July 23: Wikileaks publishes 22,000 emails stolen from the Democratic National Committee on the eve of the Democratic National Convention in Philadelphia, Pennsylvania. DNC chair Debbie Wasserman Schultz resigns after some of the emails appear to show her favoring Clinton over Vermont Senator Bernie Sanders, reopening political wounds between the two factions.
July 27: In what would be his last press conference before Election Day, Trump urges Russian intelligence agencies to find emails Clinton deleted from the private server she used during her tenure as secretary of state. “Russia, if you’re listening, I hope you’re able to find the 30,000 emails that are missing,” he said. “I think you will probably be rewarded mightily by our press.” In a subsequent tweet, he also calls on Russia to share any Clinton emails it finds with the FBI.
July 28: Clinton formally accepts the Democratic nomination for president.
September 8: Sessions privately meets Kislyak at Sessions’ Senate office in the presence of his Senate staff. In a letter to the Senate Judiciary Committee on March 6, 2017, Sessions told lawmakers he “[does] not recall any discussions with the Russian Ambassador, or any other representative of the Russian government, regarding the political campaign on these occasions or any other occasion.”
October 7: U.S. intelligence officials publicly accuse the Russian government of trying to interfere in the 2016 election by hacking the Democratic National Committee and other American political organizations. Later that afternoon, the Washington Post publishes tapes from a 2005 Access Hollywood appearance in which Trump brags about committing sexual assault. A few hours after the Post story goes online, Wikileaks publishes thousands of hacked emails from Clinton campaign manager John Podesta’s email account.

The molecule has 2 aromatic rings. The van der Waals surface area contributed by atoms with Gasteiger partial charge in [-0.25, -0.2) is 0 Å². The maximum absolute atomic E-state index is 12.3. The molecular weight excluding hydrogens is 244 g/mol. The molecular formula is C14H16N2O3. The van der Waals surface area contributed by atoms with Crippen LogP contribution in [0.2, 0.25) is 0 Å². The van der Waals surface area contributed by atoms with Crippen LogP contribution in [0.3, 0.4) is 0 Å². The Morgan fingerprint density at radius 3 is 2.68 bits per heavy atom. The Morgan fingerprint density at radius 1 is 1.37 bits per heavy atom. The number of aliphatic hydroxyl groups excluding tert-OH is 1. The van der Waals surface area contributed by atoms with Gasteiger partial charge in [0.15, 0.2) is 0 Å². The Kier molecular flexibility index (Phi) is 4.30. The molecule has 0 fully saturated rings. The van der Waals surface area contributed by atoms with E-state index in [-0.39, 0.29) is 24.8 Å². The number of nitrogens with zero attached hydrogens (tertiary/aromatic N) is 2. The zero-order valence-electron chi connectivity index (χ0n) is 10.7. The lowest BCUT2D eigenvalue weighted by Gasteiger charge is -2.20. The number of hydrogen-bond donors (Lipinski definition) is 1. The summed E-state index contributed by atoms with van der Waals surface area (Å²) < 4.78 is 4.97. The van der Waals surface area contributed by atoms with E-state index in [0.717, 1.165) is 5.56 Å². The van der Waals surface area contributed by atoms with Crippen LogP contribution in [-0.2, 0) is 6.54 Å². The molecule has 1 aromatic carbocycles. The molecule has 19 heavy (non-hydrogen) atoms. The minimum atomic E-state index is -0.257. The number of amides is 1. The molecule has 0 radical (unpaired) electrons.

October 28: FBI Director James Comey sends a letter to members of Congress informing lawmakers the agency is reviewing emails related to Clinton’s use of a private server. He subsequently announces the agency will take no new action against Clinton on November 6.
November 8: Trump defeats Clinton in the general election.
November 17: Trump names Michael Flynn to be his national security adviser.
November 18: Trump announces he’ll nominate Sessions to be attorney general.
Early December: Flynn and Jared Kushner, Trump’s son-in-law, privately meet with Kislyak at Trump Tower in New York City. White House spokeswoman Hope Hicks told the New York Times in March 2017 that the meeting lasted 20 minutes and that its purpose was to “establish a line of communication” between the Russian government and the new administration.
December 9: President Obama orders U.S. intelligence agencies to provide him with a report on Russian interference during the election by January 20.
December 29: The Obama administration expels 35 Russian diplomats from the United States and announces new sanctions against the Russian government for its role in the DNC and Podesta hacks. That same day, Flynn speaks with Kislyak multiple times by phone. Their conversations are reportedly discovered by U.S. intelligence officials monitoring the ambassador’s calls, and become part of the broader federal investigation into the Russian government’s contacts with the Trump campaign.
December 30: Russian President Vladimir Putin says his country would not retaliate against the U.S. sanctions, claiming Russia “will not stoop to the level of irresponsible ‘kitchen’ diplomacy.” Shortly after the announcement, Trump tweets, “Great move on delay (by V. Putin) - I always knew he was very smart!”
January 6: In a 26-page report released by Director of National Intelligence James Clapper, the U.S. intelligence community concludes the Russian government carried out cyberattacks and leaked stolen documents to harm Clinton’s candidacy and undermine confidence in the American democratic system.
January 11: Five days after being briefed by U.S. intelligence officials, Trump tells reporters, “As for the hacking, I think it was Russian,” his first assignment of blame to Moscow after months of equivocation.
January 20: President Trump is sworn in as the 45th president of the United States. Kislyak, along with other members of the diplomatic corps, is in attendance.